Pensions and regulatory changes associated with an independent Scotland would create hundreds of millions of pounds in duplicated costs and be a “nightmare” scenario for advisers, experts warn.
The Scottish government published a white paper this week setting out the implications of a “yes” vote on independence in September 2014.
It says it would ditch the FCA and set up its own conduct regulator, as well as its own Financial Ombudsman Service, Money Advice Service and Financial Services Compensation scheme.
It says an independent Scotland would look to retain sterling as a currency, with the Bank of England continuing to monitor the UK financial system as a whole.
A new Scottish financial conduct regulator would assume the key responsibilities of the FCA and would look to align its rules “to retain a broadly integrated market across the sterling area”.
The paper also sets out the Scottish government’s proposed pension policy under an independent Scotland.
The UK Government has proposed scrapping means-testing in favour of a new flat-rate state pension worth £144 a week for future retirees from April 2016. An independent Scotland would also introduce these reforms but with payment increased to £160 a week.
The triple-lock – which guarantees the state pension increases by the highest of earnings, prices or 2.5 per cent – would be retained for at least the first parliament.
The personal allowance and tax credits in an independent Scotland would increase in line with inflation in the short-term with a “clear and simple” tax system planned longer term.
A Scottish equivalent of Nest would also be established with an obligation to accept any employer wishing to use it.
An independent Scotland would look to set up a Scottish Pensions Regulator and suggests Scotland could either play its part in the Pension Protection Fund, or set up its own scheme.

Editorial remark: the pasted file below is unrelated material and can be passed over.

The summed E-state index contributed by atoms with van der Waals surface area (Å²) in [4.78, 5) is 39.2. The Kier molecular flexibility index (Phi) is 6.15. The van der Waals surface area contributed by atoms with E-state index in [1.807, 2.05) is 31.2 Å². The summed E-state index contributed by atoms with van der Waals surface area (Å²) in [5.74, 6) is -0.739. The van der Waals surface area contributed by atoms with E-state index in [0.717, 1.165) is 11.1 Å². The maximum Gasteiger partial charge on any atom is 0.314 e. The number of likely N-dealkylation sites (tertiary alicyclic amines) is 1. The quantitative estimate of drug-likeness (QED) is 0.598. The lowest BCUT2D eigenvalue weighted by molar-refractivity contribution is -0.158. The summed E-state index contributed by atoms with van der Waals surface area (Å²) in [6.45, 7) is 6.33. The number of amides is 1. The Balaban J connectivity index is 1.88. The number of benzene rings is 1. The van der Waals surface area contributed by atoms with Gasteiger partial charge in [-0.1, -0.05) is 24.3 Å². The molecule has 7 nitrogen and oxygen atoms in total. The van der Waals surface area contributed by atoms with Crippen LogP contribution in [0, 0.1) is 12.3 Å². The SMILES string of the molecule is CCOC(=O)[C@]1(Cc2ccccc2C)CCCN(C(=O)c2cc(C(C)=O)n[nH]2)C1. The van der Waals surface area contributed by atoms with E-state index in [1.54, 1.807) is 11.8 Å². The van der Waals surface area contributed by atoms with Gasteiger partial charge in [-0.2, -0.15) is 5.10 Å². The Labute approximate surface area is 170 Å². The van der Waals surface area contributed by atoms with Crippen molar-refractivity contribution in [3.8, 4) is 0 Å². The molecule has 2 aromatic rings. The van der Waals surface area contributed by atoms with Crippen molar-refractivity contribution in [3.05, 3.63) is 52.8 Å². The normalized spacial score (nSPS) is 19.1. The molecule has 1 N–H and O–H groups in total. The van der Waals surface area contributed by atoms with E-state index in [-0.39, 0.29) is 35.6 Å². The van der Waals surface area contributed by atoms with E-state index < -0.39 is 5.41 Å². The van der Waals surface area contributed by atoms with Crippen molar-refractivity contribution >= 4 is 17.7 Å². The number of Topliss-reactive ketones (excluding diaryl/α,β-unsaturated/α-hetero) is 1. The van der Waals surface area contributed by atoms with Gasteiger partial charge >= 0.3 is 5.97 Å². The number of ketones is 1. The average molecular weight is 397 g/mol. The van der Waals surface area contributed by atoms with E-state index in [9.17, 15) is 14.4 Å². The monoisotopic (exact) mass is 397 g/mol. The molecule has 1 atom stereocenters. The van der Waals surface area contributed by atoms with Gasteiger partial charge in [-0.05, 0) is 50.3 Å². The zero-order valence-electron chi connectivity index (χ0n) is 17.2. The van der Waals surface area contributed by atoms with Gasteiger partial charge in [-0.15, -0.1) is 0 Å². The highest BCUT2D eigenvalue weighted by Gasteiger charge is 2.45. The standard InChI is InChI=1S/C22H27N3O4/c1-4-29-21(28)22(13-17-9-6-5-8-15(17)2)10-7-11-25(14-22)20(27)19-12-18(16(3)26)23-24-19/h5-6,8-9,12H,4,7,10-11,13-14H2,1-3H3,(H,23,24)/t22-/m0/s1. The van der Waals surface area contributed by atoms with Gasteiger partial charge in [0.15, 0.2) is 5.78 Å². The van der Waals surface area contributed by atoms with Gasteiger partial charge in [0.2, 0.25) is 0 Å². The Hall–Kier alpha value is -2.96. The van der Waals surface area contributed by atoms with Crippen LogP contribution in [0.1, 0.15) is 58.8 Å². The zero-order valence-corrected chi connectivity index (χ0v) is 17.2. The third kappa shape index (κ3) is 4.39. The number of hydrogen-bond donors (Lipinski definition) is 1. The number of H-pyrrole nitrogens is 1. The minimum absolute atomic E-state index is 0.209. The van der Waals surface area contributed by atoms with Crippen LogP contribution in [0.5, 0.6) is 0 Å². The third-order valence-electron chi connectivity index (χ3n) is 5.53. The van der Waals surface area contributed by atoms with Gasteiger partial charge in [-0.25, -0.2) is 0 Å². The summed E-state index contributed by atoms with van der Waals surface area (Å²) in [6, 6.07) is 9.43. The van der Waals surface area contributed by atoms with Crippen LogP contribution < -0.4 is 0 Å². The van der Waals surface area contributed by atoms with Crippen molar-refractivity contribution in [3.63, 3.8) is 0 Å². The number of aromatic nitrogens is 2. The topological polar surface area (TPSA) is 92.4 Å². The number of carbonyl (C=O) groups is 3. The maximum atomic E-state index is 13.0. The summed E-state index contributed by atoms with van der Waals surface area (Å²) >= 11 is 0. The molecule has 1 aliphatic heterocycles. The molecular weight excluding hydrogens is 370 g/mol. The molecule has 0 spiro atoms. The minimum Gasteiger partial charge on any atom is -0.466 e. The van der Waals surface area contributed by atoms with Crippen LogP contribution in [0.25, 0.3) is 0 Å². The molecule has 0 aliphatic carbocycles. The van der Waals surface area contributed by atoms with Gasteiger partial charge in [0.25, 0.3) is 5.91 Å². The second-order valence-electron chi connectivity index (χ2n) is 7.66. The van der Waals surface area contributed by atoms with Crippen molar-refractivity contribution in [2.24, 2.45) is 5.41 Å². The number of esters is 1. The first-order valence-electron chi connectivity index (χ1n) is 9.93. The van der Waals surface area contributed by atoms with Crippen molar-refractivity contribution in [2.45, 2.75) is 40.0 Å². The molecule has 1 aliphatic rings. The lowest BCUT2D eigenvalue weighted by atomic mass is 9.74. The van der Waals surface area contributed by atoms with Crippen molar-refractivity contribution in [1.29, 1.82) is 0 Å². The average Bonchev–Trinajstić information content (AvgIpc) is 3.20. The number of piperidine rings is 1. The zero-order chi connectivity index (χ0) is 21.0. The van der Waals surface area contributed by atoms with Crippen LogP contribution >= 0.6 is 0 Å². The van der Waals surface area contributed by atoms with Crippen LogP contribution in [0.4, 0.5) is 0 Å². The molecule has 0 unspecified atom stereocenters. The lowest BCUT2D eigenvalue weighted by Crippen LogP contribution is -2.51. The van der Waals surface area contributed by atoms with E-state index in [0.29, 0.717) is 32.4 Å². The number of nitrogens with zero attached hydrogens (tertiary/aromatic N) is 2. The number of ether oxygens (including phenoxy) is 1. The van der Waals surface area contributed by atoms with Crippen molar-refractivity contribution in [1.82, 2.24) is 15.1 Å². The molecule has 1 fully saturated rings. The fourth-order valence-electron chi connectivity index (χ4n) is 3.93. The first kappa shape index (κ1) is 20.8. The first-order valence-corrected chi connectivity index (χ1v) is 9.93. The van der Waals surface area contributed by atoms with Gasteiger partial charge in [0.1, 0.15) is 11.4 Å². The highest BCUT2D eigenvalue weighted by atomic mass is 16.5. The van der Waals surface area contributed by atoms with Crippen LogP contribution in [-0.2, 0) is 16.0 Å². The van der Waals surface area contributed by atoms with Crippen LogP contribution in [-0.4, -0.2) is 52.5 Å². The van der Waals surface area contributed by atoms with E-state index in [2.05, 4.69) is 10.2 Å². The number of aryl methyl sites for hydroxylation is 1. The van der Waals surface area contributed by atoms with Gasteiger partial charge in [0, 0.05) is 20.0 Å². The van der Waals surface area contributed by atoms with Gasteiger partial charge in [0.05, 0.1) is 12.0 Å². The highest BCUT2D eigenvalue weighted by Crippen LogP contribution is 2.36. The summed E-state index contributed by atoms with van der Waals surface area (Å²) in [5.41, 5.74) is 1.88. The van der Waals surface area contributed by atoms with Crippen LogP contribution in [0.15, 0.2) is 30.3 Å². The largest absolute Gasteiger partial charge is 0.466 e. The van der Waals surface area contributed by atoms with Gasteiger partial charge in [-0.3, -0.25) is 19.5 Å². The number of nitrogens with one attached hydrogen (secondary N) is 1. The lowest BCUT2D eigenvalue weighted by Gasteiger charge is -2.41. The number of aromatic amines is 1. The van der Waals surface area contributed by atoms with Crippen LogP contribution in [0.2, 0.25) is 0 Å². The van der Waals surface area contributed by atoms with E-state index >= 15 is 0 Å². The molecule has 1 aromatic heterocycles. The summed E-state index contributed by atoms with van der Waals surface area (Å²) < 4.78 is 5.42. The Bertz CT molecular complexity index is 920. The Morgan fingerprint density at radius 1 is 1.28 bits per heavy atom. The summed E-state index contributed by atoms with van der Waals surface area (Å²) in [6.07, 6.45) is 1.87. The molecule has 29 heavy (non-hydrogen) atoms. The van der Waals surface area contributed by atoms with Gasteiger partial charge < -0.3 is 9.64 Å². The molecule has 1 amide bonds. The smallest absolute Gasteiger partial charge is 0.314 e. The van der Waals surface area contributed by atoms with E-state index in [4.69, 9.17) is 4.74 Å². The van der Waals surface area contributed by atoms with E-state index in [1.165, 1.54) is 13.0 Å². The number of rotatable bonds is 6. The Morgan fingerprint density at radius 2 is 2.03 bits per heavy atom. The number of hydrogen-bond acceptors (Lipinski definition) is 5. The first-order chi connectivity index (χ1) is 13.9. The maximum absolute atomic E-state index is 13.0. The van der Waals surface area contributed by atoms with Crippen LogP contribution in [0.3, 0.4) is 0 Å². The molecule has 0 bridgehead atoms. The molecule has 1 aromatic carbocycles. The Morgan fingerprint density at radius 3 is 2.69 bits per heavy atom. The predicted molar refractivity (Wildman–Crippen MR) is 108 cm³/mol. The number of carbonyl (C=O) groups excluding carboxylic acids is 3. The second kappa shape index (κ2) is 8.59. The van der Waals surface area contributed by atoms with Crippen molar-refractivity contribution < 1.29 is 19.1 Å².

EY Financial Services executive director Malcolm Kerr says overall the proposals “look like a nightmare”.
He says: “This would create more complexity, more cost and more uncertainty without any upside whatsoever.
“The details will not be worked out for some time and politicians will be looking at things strategically rather than focusing on the day-to-day issues that matter to intermediaries, asset managers and their clients.”
Independent financial consultant Richard Hobbs says: “Passporting arrangements would have to be established, but the issue of compensation costs would be complex.
“If there was a misselling scandal, could English customers of Scottish advisers seek compensation from a Scottish compensation scheme, and could it afford to pay them?”
Apfa director general Chris Hannant says it is “inevitable” that the rules of the Scottish regulator would diverge from those of the FCA in time, creating two different regulatory regimes.
Data firm Matrix Solutions says there are 817 adviser firms based in Scotland.
It estimates there are 2,251 registered individuals in Scotland, with 1,754 having CF30 permissions. RIs include protection and mortgage advisers, while CF30s is the count of customer-facing investment advisers only.
A spokesman for the Scottish government says it is unable to give details on the estimated costs or timescales of the proposals.
Hargreaves Lansdown head of pensions research Tom McPhail says: “I cannot see any discernible benefit in spending money replicating structures which already exist.
“We are talking about hundreds of millions of pounds in additional administration costs here, so it is not small change.
“I can envisage a world where financial services companies based in England have to operate dual systems and employers trying to comply with auto-enrolment legislation, for example, will have to satisfy the requirements of two different regulatory structures.
“This will create multiple layers of bureaucracy, which in turn will create extra costs which will be borne by English and Irish and Welsh taxpayers.”
Worldwide Financial Planning IFA Nick McBreen says: “Logistically this would be horrendous for any advisers who deal with clients across the border.
“Dealing with two regulators would be an absolute nightmare because there would be more work, more red tape, more cost and more confusion for clients.”
Glasgow-based Forty Two Wealth Management director Alan Dick says: “This scares the hell out of me. It would cost an absolute fortune to set up a new regulator, for no extra benefit.”